Except When It Isn’t

So similarity of structure and position is evidence for common ancestry, except when it isn’t. Modern biologists call similarity not due to common ancestry convergence, and they have redefined homology to mean similarity due to common ancestry. Berkeley evolutionary biologist David Wake wrote in 1999, “Common ancestry is all there is to homology.”8 But according to philosopher of biology Ronald Brady, “By making our explanation [common ancestry] into the definition of the condition to be explained [homology], we express not scientific hypothesis but belief.”9

Reasoning in a Circle

Furthermore, once homology is defined in terms of common ancestry, it cannot logically be used as evidence for common ancestry. To do so would be to reason in a circle: How do we know that feature A and feature B are descended from a common ancestor? Because they are homologous. How do we know that A and B are homologous? Because they are descended from a common ancestor.10

Another problem with using homology as evidence for common ancestry is that examples of convergence are widespread. Cambridge paleobiologist Simon Conway Morris wrote in 2003 that “convergence is ubiquitous.” He concluded, “Not only is the Universe strangely fit to purpose, but so, too…is life’s ability to navigate to its solutions.”11So similarities in structure and position do not provide clear-cut evidence for the common ancestry aspect of evolution.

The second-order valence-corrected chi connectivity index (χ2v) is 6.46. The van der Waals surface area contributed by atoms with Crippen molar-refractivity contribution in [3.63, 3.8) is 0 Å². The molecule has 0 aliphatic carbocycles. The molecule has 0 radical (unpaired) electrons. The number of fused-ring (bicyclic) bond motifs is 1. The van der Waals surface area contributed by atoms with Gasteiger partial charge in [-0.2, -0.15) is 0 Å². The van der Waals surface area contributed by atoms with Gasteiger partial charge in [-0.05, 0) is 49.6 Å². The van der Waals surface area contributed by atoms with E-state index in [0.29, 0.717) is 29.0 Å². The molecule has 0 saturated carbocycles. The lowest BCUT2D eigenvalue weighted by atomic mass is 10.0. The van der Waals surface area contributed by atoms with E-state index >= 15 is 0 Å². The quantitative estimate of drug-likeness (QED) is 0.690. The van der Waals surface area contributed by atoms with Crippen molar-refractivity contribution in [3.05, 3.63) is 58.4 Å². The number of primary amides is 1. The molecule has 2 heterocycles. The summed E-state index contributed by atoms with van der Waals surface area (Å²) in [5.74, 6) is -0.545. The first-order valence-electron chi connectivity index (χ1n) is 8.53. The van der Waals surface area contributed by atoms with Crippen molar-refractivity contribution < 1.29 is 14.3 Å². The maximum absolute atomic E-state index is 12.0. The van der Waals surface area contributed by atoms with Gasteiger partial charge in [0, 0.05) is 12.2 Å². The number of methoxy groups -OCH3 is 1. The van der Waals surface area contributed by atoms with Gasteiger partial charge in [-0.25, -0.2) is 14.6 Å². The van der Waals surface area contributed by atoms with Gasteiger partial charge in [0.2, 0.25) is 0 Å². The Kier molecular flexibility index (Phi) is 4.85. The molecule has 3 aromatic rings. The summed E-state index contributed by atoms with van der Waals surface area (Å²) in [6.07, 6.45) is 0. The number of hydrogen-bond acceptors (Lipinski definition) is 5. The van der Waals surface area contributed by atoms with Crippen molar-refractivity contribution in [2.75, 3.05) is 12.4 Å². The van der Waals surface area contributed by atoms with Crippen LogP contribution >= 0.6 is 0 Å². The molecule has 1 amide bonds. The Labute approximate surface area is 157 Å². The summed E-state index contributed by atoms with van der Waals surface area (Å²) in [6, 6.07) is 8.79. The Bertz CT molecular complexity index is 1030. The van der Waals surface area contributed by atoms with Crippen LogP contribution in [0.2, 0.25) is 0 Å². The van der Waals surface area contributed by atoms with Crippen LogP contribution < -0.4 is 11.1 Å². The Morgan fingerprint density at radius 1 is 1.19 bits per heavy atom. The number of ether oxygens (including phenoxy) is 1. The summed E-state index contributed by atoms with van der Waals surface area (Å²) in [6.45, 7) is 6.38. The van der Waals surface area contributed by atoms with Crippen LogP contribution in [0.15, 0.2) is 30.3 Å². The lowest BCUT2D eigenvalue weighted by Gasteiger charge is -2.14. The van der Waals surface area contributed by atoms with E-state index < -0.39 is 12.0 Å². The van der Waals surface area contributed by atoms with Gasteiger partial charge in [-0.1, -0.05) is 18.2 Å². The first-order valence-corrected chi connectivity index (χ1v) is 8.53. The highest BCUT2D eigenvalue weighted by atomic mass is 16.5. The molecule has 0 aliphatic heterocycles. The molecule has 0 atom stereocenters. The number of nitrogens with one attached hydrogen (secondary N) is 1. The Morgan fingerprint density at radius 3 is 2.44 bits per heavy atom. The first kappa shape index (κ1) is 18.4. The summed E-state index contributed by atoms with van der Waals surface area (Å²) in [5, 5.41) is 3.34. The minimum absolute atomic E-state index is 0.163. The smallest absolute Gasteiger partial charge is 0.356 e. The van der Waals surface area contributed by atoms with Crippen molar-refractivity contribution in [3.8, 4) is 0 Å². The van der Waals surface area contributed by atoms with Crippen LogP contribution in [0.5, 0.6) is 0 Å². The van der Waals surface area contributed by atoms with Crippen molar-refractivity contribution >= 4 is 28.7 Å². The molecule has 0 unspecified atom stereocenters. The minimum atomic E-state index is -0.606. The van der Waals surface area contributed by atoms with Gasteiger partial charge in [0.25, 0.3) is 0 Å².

Tomorrow, the problem of fossils.

Note: This post has been updated.

Notes

  1. Charles Darwin, Origin of Species, 1st ed. (1859), 434, http://darwin-online.org.uk/content/frameset?pageseq=453&itemID=F373&viewtype=side (accessed August 23, 2020).
  2. Darwin, Origin of Species, 1st ed., 435.
  3. Charles Darwin, Origin of Species, 4th ed. (1866), 513, http://darwin-online.org.uk/content/frameset?pageseq=545&itemID=F385&viewtype=side (accessed August 23, 2020).
  4. Darwin, Origin of Species, 1st ed., 435.
  5. Jonathan Wells, Zombie Science: More Icons of Evolution (Seattle, WA: Discovery Institute Press, 2017), 44-47. 
  6. Thomas J. Givnish, “New evidence on the origin of carnivorous plants,” Proceedings of the National Academy of Sciences USA 112 (2015), 10-11.
  7. Leonardo O. Alvarado-Cárdenas, Enrique Martínez-Meyer, Teresa P. Feria, Luis E. Eguiarte, Héctor M. Hernández, Guy Midgley, and Mark E. Olson, “To converge or not to converge in environmental space: Testing for similar environments between analogous succulent plants of North America and Africa,” Annals of Botany 111 (2013), 1125-1138.
  8. David B. Wake, “Homoplasy, homology and the problem of ‘sameness’ in biology,” Novartis Symposium 222—Homology, eds. G.K. Bock and G. Cardew (Chichester, UK: John Wiley & Sons, 1999), 45.
  9. Ronald H. Brady, “On the independence of systematics,” Cladistics 1 (1985), 113-126.
  10. Wells, Zombie Science, 42.
  11. Simon Conway Morris, Life’s Solution: Inevitable Humans in a Lonely Universe (Cambridge, NY: Cambridge University Press, 2003), 283, 327.